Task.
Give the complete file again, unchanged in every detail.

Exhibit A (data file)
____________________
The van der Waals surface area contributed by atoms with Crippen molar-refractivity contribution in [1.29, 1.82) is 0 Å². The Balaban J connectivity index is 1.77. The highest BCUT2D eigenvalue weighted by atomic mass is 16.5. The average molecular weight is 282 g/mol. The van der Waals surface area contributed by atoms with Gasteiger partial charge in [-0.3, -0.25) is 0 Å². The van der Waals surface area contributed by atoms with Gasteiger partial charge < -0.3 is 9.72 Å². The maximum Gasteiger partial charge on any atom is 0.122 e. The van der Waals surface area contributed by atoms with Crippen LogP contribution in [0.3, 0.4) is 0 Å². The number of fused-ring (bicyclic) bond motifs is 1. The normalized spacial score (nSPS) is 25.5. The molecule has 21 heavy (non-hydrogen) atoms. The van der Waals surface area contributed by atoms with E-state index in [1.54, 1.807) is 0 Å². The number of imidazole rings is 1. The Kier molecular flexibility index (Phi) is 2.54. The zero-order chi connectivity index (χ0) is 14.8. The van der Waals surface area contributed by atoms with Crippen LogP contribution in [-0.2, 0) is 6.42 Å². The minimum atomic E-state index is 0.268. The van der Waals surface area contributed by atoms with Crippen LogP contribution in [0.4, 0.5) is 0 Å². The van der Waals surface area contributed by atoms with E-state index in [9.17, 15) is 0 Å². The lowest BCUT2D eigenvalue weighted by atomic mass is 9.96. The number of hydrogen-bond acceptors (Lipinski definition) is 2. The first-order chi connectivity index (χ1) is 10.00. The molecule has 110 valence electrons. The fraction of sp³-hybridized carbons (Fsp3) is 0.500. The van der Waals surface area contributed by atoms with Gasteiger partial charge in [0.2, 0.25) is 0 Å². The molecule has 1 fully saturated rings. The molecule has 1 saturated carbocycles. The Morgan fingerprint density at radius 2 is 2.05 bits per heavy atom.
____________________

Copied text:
The van der Waals surface area contributed by atoms with Crippen molar-refractivity contribution in [1.29, 1.82) is 0 Å². The Balaban J connectivity index is 1.77. The highest BCUT2D eigenvalue weighted by atomic mass is 16.5. The average molecular weight is 282 g/mol. The van der Waals surface area contributed by atoms with Gasteiger partial charge in [-0.3, -0.25) is 0 Å². The van der Waals surface area contributed by atoms with Gasteiger partial charge < -0.3 is 9.72 Å². The maximum Gasteiger partial charge on any atom is 0.122 e. The van der Waals surface area contributed by atoms with Crippen LogP contribution in [0.3, 0.4) is 0 Å². The number of fused-ring (bicyclic) bond motifs is 1. The normalized spacial score (nSPS) is 25.5. The molecule has 21 heavy (non-hydrogen) atoms. The van der Waals surface area contributed by atoms with E-state index in [1.54, 1.807) is 0 Å². The number of imidazole rings is 1. The Kier molecular flexibility index (Phi) is 2.54. The zero-order chi connectivity index (χ0) is 14.8. The van der Waals surface area contributed by atoms with Crippen LogP contribution in [-0.2, 0) is 6.42 Å². The minimum atomic E-state index is 0.268. The van der Waals surface area contributed by atoms with Crippen LogP contribution in [0.4, 0.5) is 0 Å². The van der Waals surface area contributed by atoms with E-state index in [9.17, 15) is 0 Å². The lowest BCUT2D eigenvalue weighted by atomic mass is 9.96. The number of hydrogen-bond acceptors (Lipinski definition) is 2. The first-order chi connectivity index (χ1) is 10.00. The molecule has 110 valence electrons. The fraction of sp³-hybridized carbons (Fsp3) is 0.500. The van der Waals surface area contributed by atoms with Gasteiger partial charge in [0.2, 0.25) is 0 Å². The molecule has 1 fully saturated rings. The molecule has 1 saturated carbocycles. The Morgan fingerprint density at radius 2 is 2.05 bits per heavy atom.